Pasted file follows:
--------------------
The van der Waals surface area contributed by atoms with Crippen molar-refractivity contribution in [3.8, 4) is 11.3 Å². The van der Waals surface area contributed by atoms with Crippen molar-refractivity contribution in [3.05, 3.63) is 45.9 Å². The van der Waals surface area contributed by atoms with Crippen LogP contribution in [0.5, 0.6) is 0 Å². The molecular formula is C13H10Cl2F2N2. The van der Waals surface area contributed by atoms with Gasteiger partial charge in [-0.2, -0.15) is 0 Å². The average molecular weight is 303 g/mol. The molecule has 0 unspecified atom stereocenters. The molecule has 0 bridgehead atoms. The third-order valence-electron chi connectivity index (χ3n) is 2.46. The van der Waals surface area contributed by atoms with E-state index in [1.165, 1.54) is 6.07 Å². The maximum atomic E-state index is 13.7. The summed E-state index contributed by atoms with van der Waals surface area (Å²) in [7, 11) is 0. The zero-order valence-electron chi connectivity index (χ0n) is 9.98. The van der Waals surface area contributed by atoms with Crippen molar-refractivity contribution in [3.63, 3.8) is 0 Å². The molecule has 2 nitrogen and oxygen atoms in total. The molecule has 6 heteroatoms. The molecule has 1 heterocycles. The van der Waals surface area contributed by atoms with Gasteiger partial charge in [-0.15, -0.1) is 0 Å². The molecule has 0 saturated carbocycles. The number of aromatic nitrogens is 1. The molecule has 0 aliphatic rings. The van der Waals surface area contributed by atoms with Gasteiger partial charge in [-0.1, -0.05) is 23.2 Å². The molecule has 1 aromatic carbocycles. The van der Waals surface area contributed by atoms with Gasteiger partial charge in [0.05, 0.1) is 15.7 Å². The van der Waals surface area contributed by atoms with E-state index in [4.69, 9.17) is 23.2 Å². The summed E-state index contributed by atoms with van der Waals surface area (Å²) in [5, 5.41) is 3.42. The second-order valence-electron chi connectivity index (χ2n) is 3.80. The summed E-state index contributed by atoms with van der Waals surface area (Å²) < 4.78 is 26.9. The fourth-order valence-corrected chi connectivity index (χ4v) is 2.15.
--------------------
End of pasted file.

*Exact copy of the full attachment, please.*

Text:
The van der Waals surface area contributed by atoms with Crippen molar-refractivity contribution in [3.8, 4) is 11.3 Å². The van der Waals surface area contributed by atoms with Crippen molar-refractivity contribution in [3.05, 3.63) is 45.9 Å². The van der Waals surface area contributed by atoms with Crippen LogP contribution in [0.5, 0.6) is 0 Å². The molecular formula is C13H10Cl2F2N2. The van der Waals surface area contributed by atoms with Gasteiger partial charge in [-0.2, -0.15) is 0 Å². The average molecular weight is 303 g/mol. The molecule has 0 unspecified atom stereocenters. The molecule has 0 bridgehead atoms. The third-order valence-electron chi connectivity index (χ3n) is 2.46. The van der Waals surface area contributed by atoms with E-state index in [1.165, 1.54) is 6.07 Å². The maximum atomic E-state index is 13.7. The summed E-state index contributed by atoms with van der Waals surface area (Å²) in [7, 11) is 0. The zero-order valence-electron chi connectivity index (χ0n) is 9.98. The van der Waals surface area contributed by atoms with Crippen molar-refractivity contribution in [3.63, 3.8) is 0 Å². The molecule has 2 nitrogen and oxygen atoms in total. The molecule has 6 heteroatoms. The molecule has 1 heterocycles. The van der Waals surface area contributed by atoms with Gasteiger partial charge in [-0.15, -0.1) is 0 Å². The molecule has 0 saturated carbocycles. The number of aromatic nitrogens is 1. The molecule has 0 aliphatic rings. The van der Waals surface area contributed by atoms with Gasteiger partial charge in [-0.1, -0.05) is 23.2 Å². The molecule has 1 aromatic carbocycles. The van der Waals surface area contributed by atoms with Gasteiger partial charge in [0.05, 0.1) is 15.7 Å². The van der Waals surface area contributed by atoms with E-state index in [4.69, 9.17) is 23.2 Å². The summed E-state index contributed by atoms with van der Waals surface area (Å²) in [5, 5.41) is 3.42. The second-order valence-electron chi connectivity index (χ2n) is 3.80. The summed E-state index contributed by atoms with van der Waals surface area (Å²) < 4.78 is 26.9. The fourth-order valence-corrected chi connectivity index (χ4v) is 2.15.